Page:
Sunday, June 6, 2010

On Food Writing

I've had two slices of peanut butter toast, and two cups of coffee.  It's three o'clock in the afternoon and I'm hungry,  but I don't want to eat beans.  I want to write about food writing, and I want to write about food blogs.  There's a difference. I don't read food blogs very often, but I read them often enough to know that the most commercially successful and popular of them are written by hacks who follow formulas.  The blog-o-sphere is pasture land: it's fertile, but most of the food that grows on it is only good for cows.    


That hoagie looks incredibly delicious but it's totally inedible.  If you eat it you will wind up with garbage in your gut.  It's not food.  It pretends to be food.  This is what I think about all of the main-stream, food-related writing that passes itself off as food writing all over the internet: It's recipes under cute banners.  Successful food blogs have clever names!  You don't top the pop charts without a catchy hook.  The same goes for food bloggers: come up with something catchy and the masses will eat it up like piles of macaroni 'n cheese at Ponderosa buffet.  I don't go anywhere near that stuff unless it's free.


That's a lunch I ate at Whole Foods Market after teaching college freshman David Foster Wallace's essay, "Consider the Lobster."  Not many of them considered the lobster, but I know they considered the new buzz cut I rolled into class wearing that day.  To college freshmen, buzz cuts are more exciting than good writing.  Anyway, I digress, but digression is a good thing.  Main stream food writing forbids digression.  It often forbids thought.  Just get to the food already.  I'm hungry... 



Yesterday I was reading M.F.K. Fisher's masterpiece, "How to Cook a Wolf."  The best part about that book is that she doesn't subdue the reader (or patronize her) by hammering into her ears a bunch of tedious, propagandizing, B.S., as if words are galvanized nails that are best used to create puncture wounds in the brain.  M.F.K. Fisher actually has back-bone.  She can write!  Too often, amateur food writers cannot write, but they can convey data.  Data is a good thing, but data has no personality.  Data has no bent.  Data has no guts.  Data has no draw except for the draw that a flashy umbrella lends a hot dog stand.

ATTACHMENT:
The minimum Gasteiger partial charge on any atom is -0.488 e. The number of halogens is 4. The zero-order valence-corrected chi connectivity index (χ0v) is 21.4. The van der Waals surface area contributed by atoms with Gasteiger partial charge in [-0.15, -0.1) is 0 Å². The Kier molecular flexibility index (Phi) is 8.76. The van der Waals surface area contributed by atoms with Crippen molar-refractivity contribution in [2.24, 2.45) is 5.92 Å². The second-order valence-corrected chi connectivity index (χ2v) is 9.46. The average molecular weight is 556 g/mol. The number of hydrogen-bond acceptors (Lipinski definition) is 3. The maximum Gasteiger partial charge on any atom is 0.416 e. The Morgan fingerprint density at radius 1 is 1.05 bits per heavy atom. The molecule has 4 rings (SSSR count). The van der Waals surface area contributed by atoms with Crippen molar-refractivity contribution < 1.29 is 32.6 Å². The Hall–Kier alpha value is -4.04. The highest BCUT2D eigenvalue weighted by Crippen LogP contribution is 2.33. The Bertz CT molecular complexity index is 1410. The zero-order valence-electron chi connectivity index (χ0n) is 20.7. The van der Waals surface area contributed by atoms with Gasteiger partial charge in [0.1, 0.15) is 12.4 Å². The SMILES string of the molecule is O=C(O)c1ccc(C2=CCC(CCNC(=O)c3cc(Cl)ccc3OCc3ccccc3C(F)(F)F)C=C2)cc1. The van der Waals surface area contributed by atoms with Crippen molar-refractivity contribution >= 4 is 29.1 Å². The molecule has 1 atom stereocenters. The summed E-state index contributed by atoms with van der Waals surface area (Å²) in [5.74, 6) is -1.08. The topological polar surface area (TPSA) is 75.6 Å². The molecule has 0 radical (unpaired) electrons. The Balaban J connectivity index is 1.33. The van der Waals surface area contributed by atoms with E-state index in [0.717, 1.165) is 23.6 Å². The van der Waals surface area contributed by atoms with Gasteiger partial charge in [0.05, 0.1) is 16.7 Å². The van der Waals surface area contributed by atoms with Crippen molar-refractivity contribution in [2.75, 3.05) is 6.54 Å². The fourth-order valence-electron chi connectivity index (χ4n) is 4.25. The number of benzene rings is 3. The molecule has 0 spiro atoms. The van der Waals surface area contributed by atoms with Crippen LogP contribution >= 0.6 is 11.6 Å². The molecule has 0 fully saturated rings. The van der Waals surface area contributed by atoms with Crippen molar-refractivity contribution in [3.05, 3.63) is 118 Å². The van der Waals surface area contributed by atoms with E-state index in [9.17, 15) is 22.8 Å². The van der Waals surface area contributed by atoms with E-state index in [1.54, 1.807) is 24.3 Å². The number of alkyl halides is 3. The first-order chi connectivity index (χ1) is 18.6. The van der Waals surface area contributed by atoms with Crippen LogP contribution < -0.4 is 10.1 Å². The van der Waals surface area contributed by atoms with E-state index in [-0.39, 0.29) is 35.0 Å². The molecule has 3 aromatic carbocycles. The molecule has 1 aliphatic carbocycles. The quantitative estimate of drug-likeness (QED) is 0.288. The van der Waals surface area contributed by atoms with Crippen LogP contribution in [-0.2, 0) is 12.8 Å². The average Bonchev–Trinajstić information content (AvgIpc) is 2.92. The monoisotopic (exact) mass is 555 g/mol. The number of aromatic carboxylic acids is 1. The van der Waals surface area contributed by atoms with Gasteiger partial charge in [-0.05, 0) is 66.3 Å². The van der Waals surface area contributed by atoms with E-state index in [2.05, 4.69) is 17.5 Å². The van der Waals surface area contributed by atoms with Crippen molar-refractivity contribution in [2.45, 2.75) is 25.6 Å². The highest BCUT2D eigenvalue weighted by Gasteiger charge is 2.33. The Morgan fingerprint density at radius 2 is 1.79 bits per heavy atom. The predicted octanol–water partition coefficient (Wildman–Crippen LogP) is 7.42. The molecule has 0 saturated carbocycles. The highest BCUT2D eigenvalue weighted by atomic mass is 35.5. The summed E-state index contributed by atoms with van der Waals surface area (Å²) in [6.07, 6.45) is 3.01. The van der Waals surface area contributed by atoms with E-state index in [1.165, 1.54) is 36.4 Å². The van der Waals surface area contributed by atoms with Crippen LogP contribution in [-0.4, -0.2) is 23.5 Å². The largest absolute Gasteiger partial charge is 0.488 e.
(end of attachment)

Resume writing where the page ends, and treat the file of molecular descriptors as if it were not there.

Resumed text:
Anyway, I think I've gotten my point across.  OilChanges is rotten name for a food blog; Julie and Julia is much better.   

   

5 comments:

Dara said...

I do appreciate it. DW

tussin78 said...

I sent Jono a link to a corporate blog written by some total ninny-shit woman. She talked about her 6 seed soda bread rising in the oven; herself, kicking back in the backdrop to the story, with a stick of butter awaiting. It's funny, I've hung around a lot of magazine offices in my time, and have heard folks say sometimes that they didn't think their writing was any good, but then when it gets blocked into print in the mag it looks fine. True for such a puny-brained lady, speaking on behalf of her trip to Portland of all places, and how it all ties into her whimpy little lunch, and "in effect" of course, a discourse broadcast worldwide for millions of people to peer over her pitiful prose.

A lot of people can bake in the world, but few and far between can actually jot down their motions into clever copy. Unfortunately though, such blog unfancies can be found, dripped over via convenient advertisements on Google sites, and everywhere else that a neophyte to the world of food literature would be looking: possibly right at the top of their Windows Live Hotmail home page.

The same writers for these trashy blogsites likely randomly with closed-eyes pick up a copy of the latest corporate novel at their nearby grocery mart. So you see, this is where their information comes from: "the fluf" of the grocery store. She can pick out a perfect avacodo, but her taste in fancy literature stews with the toads in the sewer!!

pierre said...

what is your view between a foodblog written by a man and a woman? Pierre de Paris

Jono Tosch said...

Dear Pierre de Paris, if that is you real name,

Both men and women can write good food blogs.

Dr. Crowbar said...

I just read "How to Cook a Wolf" about a month ago. Great read.